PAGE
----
Broker's computer 'glitch' leads to HK$1.5b splurge
Hong Kong broker Sun Hung Kai Financial made a costly mistake yesterday, buying millions of China Life Insurance shares as a result of what it said was an error in its computer system.
Traders said the broker placed a buy order worth more than HK$37 billion for 2 billion shares for China Life at HK$18.82 about half an hour before the close of the stock market.
They estimated the firm ended up buying 80 million shares, spending more than HK$1.5 billion on the stock.
'We thought something was wrong when we saw such a large bid coming in,' said a trader at an international bank who did not want to be named.
'They [Sun Hung Kai Financial] quickly withdrew the bid and tried to sell some of the shares back to the market but it wasn't very successful because the share prices have been depressed.'
Within minutes of the broker's bid, China Life surged to HK$18.94 before falling to close at HK$18.62.
The broking firm said last night it 'experienced an isolated system glitch' at 3.25pm, leading to an 'erroneous' buy order for China Life.
'The error was immediately identified and rectified as soon as practicable. All trades for the day have been honoured and no clients were affected by this incident,' Sun Hung Kai Financial said.
There was speculation that the broker's computer trading system had been hacked. But a spokeswoman for the company denied there had been a cyber attack, but declined to offer details on the error.
Turnover of China Life reached HK$3.46 billion yesterday.
Sun Hung Kai Financial is estimated to still own about 70 million China Life shares as of closing yesterday and to have made a loss of HK$14 million based on the closing price of the mainland insurer.
The bid by the broker almost soaked up all the China Life shares available in the market yesterday.
While computer system glitches are not uncommon, brokers were surprised that the trading system did not detect the abnormal bid.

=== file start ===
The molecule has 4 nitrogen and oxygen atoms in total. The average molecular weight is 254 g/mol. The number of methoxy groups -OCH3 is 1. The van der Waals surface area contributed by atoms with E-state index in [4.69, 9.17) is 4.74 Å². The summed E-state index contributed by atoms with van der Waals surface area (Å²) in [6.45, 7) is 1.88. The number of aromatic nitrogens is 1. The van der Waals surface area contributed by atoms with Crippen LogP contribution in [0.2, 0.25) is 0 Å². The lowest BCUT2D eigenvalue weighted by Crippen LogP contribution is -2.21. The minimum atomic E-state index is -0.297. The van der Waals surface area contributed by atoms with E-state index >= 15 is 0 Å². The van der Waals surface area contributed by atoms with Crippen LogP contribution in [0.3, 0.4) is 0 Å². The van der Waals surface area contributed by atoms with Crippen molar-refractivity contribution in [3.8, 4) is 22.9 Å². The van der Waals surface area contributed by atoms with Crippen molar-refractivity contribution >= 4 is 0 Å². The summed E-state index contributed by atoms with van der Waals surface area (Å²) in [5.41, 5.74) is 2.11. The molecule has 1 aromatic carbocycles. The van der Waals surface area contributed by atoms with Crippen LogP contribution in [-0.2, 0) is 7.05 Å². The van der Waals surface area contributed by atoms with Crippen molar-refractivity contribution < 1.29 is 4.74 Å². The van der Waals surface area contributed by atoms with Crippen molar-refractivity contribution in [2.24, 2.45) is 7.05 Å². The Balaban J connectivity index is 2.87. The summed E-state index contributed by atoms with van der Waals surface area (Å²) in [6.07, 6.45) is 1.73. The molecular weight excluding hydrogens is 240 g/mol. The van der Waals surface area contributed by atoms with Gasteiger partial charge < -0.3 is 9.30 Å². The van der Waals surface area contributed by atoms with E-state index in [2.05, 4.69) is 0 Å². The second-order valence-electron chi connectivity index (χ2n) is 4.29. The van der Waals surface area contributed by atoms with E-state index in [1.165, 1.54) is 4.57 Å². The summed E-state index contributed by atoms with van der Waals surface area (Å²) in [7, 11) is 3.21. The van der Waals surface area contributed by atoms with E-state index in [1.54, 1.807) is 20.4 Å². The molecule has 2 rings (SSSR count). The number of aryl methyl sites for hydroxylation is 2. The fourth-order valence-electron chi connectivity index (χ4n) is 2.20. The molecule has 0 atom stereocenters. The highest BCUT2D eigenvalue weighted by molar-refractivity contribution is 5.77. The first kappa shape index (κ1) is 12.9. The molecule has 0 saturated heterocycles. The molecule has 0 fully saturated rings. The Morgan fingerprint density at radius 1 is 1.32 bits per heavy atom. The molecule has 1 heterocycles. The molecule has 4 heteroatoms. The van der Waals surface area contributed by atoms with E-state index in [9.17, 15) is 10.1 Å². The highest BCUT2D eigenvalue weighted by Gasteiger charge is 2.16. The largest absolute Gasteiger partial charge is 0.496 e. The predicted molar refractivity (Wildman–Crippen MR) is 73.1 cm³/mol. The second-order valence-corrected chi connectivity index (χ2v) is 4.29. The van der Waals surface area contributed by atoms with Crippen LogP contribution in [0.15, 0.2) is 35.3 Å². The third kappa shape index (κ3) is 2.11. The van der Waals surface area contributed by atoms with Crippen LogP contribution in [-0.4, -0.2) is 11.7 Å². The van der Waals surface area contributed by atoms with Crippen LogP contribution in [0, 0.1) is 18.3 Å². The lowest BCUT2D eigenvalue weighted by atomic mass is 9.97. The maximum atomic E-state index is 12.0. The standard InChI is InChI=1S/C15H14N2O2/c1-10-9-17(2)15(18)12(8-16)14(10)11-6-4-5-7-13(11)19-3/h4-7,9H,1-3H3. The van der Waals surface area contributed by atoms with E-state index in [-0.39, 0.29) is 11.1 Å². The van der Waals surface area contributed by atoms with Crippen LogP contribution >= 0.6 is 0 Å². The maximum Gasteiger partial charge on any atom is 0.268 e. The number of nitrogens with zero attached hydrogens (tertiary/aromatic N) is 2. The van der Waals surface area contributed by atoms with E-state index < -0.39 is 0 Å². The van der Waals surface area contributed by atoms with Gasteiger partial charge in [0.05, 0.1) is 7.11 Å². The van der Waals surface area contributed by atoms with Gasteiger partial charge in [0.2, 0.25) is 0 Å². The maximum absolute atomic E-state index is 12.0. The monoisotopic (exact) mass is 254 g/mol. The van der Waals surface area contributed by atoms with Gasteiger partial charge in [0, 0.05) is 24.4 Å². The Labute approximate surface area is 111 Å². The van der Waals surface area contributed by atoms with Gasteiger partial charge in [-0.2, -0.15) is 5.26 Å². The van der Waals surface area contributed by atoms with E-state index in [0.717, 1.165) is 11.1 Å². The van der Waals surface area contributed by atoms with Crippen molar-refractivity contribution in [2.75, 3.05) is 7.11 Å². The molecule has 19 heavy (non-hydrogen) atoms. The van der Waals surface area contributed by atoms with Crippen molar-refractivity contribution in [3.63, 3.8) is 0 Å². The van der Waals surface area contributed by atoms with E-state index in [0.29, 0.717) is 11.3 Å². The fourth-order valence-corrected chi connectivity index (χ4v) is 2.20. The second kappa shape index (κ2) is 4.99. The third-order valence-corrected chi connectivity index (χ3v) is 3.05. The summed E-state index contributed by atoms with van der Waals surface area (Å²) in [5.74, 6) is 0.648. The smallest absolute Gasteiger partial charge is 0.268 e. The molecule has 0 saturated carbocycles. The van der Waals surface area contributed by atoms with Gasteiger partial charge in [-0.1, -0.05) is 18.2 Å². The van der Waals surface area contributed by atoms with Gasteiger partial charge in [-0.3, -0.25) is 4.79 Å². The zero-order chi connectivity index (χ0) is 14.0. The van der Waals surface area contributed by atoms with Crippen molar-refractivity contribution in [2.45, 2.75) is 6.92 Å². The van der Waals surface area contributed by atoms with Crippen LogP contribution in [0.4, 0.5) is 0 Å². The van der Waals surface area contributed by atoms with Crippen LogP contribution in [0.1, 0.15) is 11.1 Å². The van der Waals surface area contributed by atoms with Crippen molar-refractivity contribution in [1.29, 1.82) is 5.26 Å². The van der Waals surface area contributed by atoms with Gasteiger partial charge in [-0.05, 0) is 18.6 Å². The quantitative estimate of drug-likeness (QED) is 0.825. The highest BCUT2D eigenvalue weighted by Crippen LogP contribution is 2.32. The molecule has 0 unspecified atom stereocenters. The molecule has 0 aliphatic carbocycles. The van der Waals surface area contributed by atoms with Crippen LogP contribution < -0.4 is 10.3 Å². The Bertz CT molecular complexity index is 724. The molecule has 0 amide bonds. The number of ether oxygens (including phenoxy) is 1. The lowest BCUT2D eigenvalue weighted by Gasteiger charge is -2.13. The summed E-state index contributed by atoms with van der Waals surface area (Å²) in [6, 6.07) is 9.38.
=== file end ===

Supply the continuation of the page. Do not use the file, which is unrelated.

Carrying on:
'This was definitely a mistake in the computer system,' said VC Brokerage director Louis Tse Ming-kwong. 'But the scale of the mistake is rare. Usually there's a limit for bids on each stock.'
Traders and brokers said Sun Hung Kai might have to find buyers or consider a placement to get rid of the shares.
'I don't think it's going to be difficult for them to sell those shares,' said Louis Wong Wai-kit, a director at Philip Securities Capital Management.
'They can offer them to their clients as long as they are prepared to offer a discount because China Life has not done very well this year.'
The mainland insurer has underperformed the Hang Seng Index, losing more than 30 per cent so far this year.
Last month China Life reported a disappointing half-year result and is looking to raise funds by selling up to 30 billion yuan (HK$36.6 billion) of subordinated bonds to help boost its solvency ratio.
Last year an erroneous algorithmic order placed by a buy-side firm caused mayhem in US markets.
Now known as the 6 May 'flash crash', it accelerated the debate on having naked access to the market and new regulations have since been put in place to prevent similar incident.
The number of shares the broker initially ordered for HK$18.8 billion
- It had lost HK$14 million at close of trading